Academically smart and athletically capable, I was never the one who really stood out. It didn't matter how hard I tried, I was never "the best" at anything.
I'm not sure where that expectation came from, that I should be the best. My parents were very supportive and encouraged me in all my endeavors. It didn't come from them.
But for as long as I can remember, I heard the voice of "not enough." And I think it started when that man stole innocence from me. Out of the ashes of confusion, insecurity grew into a pressure to be more — then what I am.
I understand it's all lies now. But its vines are so entwined deep inside — endless pulling and pulling, trying to rip them out of the core of me. And the only thing left at the end of each tug is fear.
I am so afraid.
Not a phobia kind of fear, but a permeating sense that I am not acceptable. And it colors and filters my world with every step I take.
I've never been short on try. Obstacles challenge me in a way I appreciate. Try new things? Sure, I'll give it a whirl. I'm determined and persistent. Because the lie doesn't doubt what I can do, but how well I can do it. So often my successes take me by surprise.
It doesn't matter whether I'm singing or taking pictures or writing on my blog, there is always a part of me that feels like a fraud.
Maybe it's because I struggle to claim a title — I am a singer, photographer, writer — because even though I do each of these things, claiming them means people will expect something from me. What if I can't deliver?
I haven't slayed these dragons yet, but I am in process. Armed with what Truth looks like, I'm hopeful that what I understand to be true will turn into a heart belief that I can claim.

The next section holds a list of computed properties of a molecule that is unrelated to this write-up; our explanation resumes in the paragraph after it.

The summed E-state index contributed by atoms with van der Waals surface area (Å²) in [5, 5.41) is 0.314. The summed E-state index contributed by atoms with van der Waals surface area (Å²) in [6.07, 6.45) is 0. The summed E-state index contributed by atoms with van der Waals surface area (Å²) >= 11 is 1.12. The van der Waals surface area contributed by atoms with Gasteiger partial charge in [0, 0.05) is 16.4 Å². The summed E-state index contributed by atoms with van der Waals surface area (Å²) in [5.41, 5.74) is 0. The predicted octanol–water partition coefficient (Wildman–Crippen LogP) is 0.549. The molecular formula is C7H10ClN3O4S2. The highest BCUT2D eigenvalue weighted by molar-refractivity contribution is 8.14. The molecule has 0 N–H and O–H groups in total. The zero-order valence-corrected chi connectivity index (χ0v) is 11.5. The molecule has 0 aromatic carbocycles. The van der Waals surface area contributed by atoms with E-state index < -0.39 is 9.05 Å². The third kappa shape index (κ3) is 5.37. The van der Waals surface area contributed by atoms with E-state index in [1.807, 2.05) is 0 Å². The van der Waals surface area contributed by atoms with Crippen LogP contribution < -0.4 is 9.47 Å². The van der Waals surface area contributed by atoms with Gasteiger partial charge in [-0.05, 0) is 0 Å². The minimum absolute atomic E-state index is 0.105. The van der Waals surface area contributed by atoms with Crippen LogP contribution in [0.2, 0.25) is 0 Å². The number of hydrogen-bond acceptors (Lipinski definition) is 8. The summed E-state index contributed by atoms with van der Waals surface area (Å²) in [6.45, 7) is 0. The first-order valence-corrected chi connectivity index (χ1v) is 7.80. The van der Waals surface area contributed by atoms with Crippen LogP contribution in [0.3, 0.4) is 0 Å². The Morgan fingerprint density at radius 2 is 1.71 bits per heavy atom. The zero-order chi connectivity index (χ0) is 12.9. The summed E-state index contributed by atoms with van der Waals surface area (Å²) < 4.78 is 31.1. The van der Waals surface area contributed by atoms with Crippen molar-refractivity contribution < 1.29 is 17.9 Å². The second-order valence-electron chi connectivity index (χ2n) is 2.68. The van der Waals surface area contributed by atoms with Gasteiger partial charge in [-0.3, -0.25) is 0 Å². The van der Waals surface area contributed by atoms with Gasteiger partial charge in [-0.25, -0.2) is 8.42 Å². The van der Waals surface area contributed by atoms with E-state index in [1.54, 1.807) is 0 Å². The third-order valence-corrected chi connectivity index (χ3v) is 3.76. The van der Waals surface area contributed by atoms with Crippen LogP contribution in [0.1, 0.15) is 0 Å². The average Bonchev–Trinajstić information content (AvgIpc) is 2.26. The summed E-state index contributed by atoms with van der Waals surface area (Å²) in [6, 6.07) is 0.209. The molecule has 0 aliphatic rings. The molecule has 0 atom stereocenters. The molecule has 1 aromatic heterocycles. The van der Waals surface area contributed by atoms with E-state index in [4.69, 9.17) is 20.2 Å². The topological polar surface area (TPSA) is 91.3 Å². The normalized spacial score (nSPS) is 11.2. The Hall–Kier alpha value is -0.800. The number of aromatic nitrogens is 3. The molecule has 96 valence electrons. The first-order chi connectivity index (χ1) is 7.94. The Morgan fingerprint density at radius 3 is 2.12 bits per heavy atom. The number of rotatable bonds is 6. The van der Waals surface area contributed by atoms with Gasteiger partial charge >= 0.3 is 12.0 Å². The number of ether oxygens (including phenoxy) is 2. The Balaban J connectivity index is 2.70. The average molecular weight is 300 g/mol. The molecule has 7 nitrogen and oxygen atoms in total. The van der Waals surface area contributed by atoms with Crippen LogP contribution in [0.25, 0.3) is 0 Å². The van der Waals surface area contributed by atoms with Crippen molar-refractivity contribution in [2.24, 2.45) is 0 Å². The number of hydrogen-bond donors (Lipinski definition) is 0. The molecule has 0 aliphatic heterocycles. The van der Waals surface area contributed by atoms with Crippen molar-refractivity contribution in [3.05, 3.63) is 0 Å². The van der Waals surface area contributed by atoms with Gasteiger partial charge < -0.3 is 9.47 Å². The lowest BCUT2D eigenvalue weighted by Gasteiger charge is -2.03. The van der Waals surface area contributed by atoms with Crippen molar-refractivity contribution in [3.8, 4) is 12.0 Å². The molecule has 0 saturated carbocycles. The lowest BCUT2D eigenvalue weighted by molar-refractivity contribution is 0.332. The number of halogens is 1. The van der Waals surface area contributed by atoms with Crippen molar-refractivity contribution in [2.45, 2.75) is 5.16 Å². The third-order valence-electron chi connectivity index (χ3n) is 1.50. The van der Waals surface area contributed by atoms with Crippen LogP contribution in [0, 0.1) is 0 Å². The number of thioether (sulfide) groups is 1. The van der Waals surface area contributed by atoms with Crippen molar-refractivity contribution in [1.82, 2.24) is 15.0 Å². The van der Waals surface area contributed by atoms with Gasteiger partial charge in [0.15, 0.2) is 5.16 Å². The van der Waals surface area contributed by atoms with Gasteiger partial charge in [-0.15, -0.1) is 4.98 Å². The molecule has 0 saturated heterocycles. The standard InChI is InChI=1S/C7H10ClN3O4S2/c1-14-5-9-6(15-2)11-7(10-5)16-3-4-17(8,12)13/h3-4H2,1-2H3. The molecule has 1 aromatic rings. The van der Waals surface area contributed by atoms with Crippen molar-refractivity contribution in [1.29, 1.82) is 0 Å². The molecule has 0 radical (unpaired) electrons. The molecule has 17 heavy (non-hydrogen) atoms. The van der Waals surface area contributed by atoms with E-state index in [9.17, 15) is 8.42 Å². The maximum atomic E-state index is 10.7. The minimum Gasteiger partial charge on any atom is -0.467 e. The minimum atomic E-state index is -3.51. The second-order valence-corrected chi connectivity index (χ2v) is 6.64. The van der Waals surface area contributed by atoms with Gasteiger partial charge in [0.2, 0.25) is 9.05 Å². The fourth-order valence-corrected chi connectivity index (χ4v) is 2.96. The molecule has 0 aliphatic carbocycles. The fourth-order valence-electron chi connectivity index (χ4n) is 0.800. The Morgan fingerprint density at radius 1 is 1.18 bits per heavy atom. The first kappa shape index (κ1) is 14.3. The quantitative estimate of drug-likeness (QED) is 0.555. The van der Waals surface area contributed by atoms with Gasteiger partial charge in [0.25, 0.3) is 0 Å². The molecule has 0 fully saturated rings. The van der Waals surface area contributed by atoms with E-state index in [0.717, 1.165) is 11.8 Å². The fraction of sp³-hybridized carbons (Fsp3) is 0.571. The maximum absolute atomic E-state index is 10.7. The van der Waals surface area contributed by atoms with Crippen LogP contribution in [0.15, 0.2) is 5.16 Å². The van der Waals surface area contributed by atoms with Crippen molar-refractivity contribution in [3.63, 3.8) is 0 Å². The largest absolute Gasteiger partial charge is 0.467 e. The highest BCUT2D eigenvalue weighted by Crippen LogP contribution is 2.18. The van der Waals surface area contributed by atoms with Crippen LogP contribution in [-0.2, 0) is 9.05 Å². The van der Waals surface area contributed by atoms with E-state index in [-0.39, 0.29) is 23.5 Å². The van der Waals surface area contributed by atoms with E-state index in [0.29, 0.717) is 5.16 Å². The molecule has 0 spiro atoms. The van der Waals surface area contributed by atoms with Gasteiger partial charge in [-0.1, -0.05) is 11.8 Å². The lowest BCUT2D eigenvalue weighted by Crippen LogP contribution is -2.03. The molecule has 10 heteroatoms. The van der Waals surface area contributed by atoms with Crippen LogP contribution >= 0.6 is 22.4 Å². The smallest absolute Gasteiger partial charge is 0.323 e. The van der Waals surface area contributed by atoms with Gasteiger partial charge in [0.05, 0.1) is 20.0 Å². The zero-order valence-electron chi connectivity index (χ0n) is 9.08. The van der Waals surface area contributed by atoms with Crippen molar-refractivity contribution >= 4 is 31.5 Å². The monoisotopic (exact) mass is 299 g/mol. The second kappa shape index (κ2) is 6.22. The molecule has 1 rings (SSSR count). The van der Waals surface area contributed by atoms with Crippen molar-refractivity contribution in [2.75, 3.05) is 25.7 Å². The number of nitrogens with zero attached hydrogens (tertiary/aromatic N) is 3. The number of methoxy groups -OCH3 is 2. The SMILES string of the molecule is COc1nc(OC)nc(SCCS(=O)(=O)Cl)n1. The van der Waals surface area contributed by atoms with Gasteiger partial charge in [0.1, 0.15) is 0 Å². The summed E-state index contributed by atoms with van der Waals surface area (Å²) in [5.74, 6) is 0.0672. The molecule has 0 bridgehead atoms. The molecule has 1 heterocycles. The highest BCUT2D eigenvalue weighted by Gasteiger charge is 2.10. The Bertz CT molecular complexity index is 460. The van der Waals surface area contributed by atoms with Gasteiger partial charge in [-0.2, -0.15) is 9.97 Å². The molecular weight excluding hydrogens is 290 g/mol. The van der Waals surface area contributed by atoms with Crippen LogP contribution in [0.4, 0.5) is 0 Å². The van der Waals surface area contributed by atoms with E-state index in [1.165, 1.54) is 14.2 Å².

So this is me, struggling to be free from the vines, believing this honest offering can bring healing in those dark places. Because only when I see my story, myself honestly, do I humbly depend on the Breaker of Chains, instead of me.
Our stories matter. As we assess and learn from history, the stories of our lives generate an understanding of who we are and how we got here.
I believe intentional living includes acknowledging your story as a means to better understand yourself. Shared stories are like glimpses into our own humanity. A place of comfort where we don't have to feel so alone. Sharing removes the veil and story delivers relatable, vulnerable truth.
I have always felt sort of small. But that doesn't mean there isn't value in the story that's being written.
This is a post in a series called, 31 days of Intentional Living. You can find all the posts in this series here, updated each day in October. Category: Inspirational & Faith
This post was written on the prompt, ‘Story,’ for a link-up with the (in)Couraging Writers group.